Of all the painful, joyful, amazing tests I have encountered while working in the developing world, the most heartbreaking, and faith shaping, was the moment I realized what the Incarnation truly meant.
At some point during my years in the Dominican Republic, I realized that I had fallen in love with the little community of Rio San Juan. We moved to the DR to start a youth outreach center. The focus of the ministry was to the area’s “street kid” population; a rag-tag bunch of shoe shine boys, who, while not orphans, exactly, were largely uncared for and vulnerable to all kinds of poverty-related issues and exploitation. I loved the ministry, the place and the people that I found myself surrounded with. I truly started to feel loved in return, and like I had been accepted by the back streets of the barrios that my wife and I walked through every day. It was a good feeling. I had worked as hard as I could, to make myself part of the community and try to fit in; living as much like my neighbors as I thought possible at the time.
But then, the realization hit me. It wasn’t enough. I may have been accepted, but I was not “one of them”, and never would be. They knew it. I knew it. They had very few options; even the richer among them, and I, had many. Sure, there were some in the area who probably earned great salaries, even by American standards, but I had something much more powerful; the ultimate power of the American identity. The passport. The connections. The education. Even if I lived on as little money as possible; moved to a palm-wood shack; ate only what they ate; spent only what they spent; traveled only how they traveled; treated medical problems only how they could treat them; none of that would really change how they saw me. The fact remained that I would still be able to make one phone call back to the States and lift myself out of whatever challenge I chose. What’s more, I started to understand that the act of living exactly like they did would actually be offensive to them, as they lived out of necessity and struggle...I would only be "slumming"; condescending; pretending for a time to be just like them - as though this were some reality TV show or personal machismo challenge. As much as I tried to clothe myself in poverty, the undeniable glint of my First World identity would be like a neon sign, pointing me out.
No, I had been accepted, but not as one of them. I didn't belong, I was an anomaly, an oddity that they had become used to, but never could be just as they were.
So what about Jesus? He was Immanuel; “God among us”, right? He could have called ten thousand angels at any time, right? He looked like just us, but had the special power to heal and prophesy and raise up from the dead, right? In the light of my little ragamuffin friends in Rio San Juan, my previous understandings of God-as-Jesus didn’t make any sense anymore. Is the Gospel really a story of Jesus walking among us, filled with Heavenly power and supernatural knowledge, yet still holding tight to his heavenly passport? The idea was now inconceivable and offensive to me. Jesus as an interloper? Jesus with an ace up his sleeve? Jesus as divine condescension? Nope. Not worth praying to.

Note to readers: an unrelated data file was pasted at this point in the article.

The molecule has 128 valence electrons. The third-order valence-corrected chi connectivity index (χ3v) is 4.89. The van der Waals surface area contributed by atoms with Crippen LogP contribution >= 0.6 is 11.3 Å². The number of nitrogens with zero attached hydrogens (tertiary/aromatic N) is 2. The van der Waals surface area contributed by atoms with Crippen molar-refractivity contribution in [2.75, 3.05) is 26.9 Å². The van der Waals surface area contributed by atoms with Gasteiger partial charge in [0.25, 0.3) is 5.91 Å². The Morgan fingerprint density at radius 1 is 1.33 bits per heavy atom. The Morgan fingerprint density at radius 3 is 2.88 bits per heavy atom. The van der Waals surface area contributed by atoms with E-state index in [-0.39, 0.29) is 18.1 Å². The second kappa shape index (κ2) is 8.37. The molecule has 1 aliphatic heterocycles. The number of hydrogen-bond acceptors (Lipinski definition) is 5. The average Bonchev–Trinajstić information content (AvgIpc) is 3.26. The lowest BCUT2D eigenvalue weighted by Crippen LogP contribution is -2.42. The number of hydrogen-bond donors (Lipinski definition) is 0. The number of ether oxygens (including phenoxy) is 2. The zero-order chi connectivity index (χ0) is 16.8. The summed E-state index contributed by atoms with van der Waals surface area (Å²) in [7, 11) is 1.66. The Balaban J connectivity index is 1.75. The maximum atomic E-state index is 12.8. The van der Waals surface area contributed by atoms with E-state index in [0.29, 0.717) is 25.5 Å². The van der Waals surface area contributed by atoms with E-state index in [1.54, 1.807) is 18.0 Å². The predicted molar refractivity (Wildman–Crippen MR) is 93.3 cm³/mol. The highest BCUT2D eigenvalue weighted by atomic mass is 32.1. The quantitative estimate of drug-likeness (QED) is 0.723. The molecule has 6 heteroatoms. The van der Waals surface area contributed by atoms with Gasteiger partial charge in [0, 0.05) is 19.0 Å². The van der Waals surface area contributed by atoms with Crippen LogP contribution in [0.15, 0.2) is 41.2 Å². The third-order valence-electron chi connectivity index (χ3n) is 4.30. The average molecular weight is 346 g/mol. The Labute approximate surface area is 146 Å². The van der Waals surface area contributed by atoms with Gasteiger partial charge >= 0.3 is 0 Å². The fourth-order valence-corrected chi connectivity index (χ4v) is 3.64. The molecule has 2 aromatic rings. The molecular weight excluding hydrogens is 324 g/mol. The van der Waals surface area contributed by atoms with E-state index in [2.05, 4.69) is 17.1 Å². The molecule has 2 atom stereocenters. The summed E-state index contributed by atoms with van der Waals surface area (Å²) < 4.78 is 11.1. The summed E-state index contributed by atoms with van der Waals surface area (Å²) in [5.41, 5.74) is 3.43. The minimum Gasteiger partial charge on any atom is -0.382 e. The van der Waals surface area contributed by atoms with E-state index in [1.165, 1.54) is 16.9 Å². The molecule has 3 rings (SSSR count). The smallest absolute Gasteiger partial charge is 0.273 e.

Thinking about these lines finally brought me to Philippians 2, arguably one of earliest testimonies (and songs) about Jesus that we have. It states that Jesus, instead of just pretending to be like us; being God in a skin-suit, he denied his divinity, rejected his passport, if you will. He walked, without a parachute, without a safety wire, through this life, depending solely on the Father, just like we should have been doing all along. Thinking about the Incarnation, G.K. Chesterton, in his book Beautiful Outlaw, refers to Jesus as even “more human than humanity”. Jesus points to God at every turn; it was God that healed the people. It was God that did the miracles. It was God that gave the message. Whatever was special about Jesus as he walked through the dusty streets of Palestine had nothing to do with his divine "genetics", or the afterglow from an eternity with the Father, but from his complete and total submission of his right to Godhood. God, as Jesus, showed up on the scene, completely divorced from the trappings of his heavenly to be on the same level as us, his Bride, for whose love he sacrificed everything - even his identity as God. He lived like we did. Died like we did. And, as the first-fruit of the Kingdom that he had been sent to inaugurate, he was raised- just like we will be raised. It’s for this humility and total submission to the Father, even though he had every right to flash a heavenly passport and get out of Dodge, he was exalted above all things, to the glory of God.
My love for Rio San Juan wasn't like that. I had no plans to give away my country, my friends, my family, my history and identity and future in order to be as intimately connected with that little community as Jesus was with us. That realization still hurts sometimes, truthfully. I could, instead of writing this from a nice desk in Green Hills, be there right now; sitting on a street corner with my street boys, drinking 10 peso water out of a plastic bag. I miss it terribly. I really don’t know how I feel about all that; guilty to have left it behind? Proud to have done what I did? Probably all of the above. But, to think about it is to consider the weight of my own identity on my life and what it might mean to love so deeply that I, like Jesus, could release it; abandon it; deny it; consider it nothing.
Thank you, Jesus, for loving me more than your passport.